The Johnson's ability to pick up and perform is made easier by the fact that all of the children are home-schooled, with the older children taking advantage of on-line providers for advanced degrees and certificates. The family is in the process of renovating a loft on their acreage into a concert hall so they can host events and concerts on site.
Admission is free, so everyone is invited to "tip their hat" to the season and take in what promises to be a highly entertaining event. For more information, contact the Carnegie Cultural Center at (641) 394-2354 or visit its website www.carnegieculturalcenter.org
Photo: The Johnson Family of New Hartford is certainly one of the finest when it comes to Iowa-produced musicians.
Get Ready for HATAGANZA
"Fashionista" or not, you'll have fun at the Carnegie Cultural Center's "HATAGANZA." Designed to complement the current Temporary Exhibit, "Hats, Hats, Hats!" the event is scheduled to begin at 1:00 on June 1 at the Center. The event's main attraction will be a program entitled "A Century of Hats" by vintage clothing collector and women's historian, Heather Edgington, of Spring Grove, MN.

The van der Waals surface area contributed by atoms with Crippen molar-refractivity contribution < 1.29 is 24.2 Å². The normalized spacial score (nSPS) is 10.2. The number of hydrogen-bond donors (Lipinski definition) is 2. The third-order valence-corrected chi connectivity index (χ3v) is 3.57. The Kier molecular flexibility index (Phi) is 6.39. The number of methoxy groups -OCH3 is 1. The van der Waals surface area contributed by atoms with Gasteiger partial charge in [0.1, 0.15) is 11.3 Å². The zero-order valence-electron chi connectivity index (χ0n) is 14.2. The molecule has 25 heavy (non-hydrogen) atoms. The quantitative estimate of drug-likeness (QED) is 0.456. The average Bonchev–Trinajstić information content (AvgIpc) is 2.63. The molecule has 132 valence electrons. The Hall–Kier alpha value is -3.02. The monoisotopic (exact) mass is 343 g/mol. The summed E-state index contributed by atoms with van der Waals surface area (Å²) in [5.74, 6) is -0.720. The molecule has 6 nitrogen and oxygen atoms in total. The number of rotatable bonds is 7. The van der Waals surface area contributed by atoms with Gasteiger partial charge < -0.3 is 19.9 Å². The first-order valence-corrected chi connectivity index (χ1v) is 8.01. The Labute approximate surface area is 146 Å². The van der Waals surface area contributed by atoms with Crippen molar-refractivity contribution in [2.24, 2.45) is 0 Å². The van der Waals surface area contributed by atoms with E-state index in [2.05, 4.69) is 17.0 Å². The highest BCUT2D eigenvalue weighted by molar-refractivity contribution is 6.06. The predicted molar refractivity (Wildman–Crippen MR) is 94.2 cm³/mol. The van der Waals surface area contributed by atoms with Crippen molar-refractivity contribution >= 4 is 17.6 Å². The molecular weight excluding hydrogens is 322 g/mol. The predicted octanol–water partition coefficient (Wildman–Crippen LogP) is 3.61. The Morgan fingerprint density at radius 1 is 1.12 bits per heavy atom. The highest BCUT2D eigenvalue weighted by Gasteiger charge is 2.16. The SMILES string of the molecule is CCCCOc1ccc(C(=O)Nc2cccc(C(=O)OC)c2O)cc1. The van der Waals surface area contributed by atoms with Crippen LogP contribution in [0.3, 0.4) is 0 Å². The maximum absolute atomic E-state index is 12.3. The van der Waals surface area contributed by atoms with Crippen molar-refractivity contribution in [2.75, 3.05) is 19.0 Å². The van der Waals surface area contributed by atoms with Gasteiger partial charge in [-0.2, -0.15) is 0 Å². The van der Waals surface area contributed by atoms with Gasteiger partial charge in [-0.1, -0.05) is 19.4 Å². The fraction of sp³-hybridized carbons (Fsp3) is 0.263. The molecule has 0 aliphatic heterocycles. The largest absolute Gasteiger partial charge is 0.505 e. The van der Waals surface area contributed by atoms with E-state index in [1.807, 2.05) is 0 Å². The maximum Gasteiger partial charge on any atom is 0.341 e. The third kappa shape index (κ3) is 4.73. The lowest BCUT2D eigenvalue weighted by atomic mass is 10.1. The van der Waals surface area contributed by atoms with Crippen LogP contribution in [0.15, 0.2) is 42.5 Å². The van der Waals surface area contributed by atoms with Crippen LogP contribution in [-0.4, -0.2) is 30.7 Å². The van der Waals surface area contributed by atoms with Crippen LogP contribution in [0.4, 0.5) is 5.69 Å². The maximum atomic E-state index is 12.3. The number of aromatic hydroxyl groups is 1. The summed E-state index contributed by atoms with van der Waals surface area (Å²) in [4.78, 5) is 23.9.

During her college years at the University of Wisconsin, Heather worked in the Historic Costume Lab where she learned the value of preservation and restoration. Edgington also worked at one of Chicago's finest vintage clothing shops where she was enthralled by the varied collection of beautiful, period apparel...including the hats, of course!
Heather has collected exquisite vintage clothing and hats for over 25 years with an emphasis in the Victorian and Edwardian eras. Thirteen years ago she started offering hat and style shows based on her collection and interwoven with women's history. In 2005, she started taking her show on the road and enjoys meeting new people who also are lovers of the old.
Following the program, attendees are invited to "Tea and Tidbit Tasting" featuring different varieties of tea and sweets. Everyone is invited to come dressed for the occasion. Door prizes will be given for the "Largest Hat" (determined by averaging the length, width, and height of a hat), "Most Bedecked Hat" (determined by the number of different trims) and "People's Choice." Another activity will be a "Name That Hat" contest.
The Carnegie Cultural Center is located at 7 N. Water Avenue in New Hampton. Admission to the Center and to HATAGANZA is free. Summer hours are: Wed., Thurs., Fri., 12 noon - 6p.m.; Sat. 10 a.m. - 4 p.m. and Sun. 1 - 4 pm. For more information, contact the Center at (641) 394-2354; firstname.lastname@example.org or visit the website at www.carnegieculturalcenter.org
PHOTO: Heather Edgington will present "A Century of Hats" during the Carnegie Cultural Center's "HATAGANZA"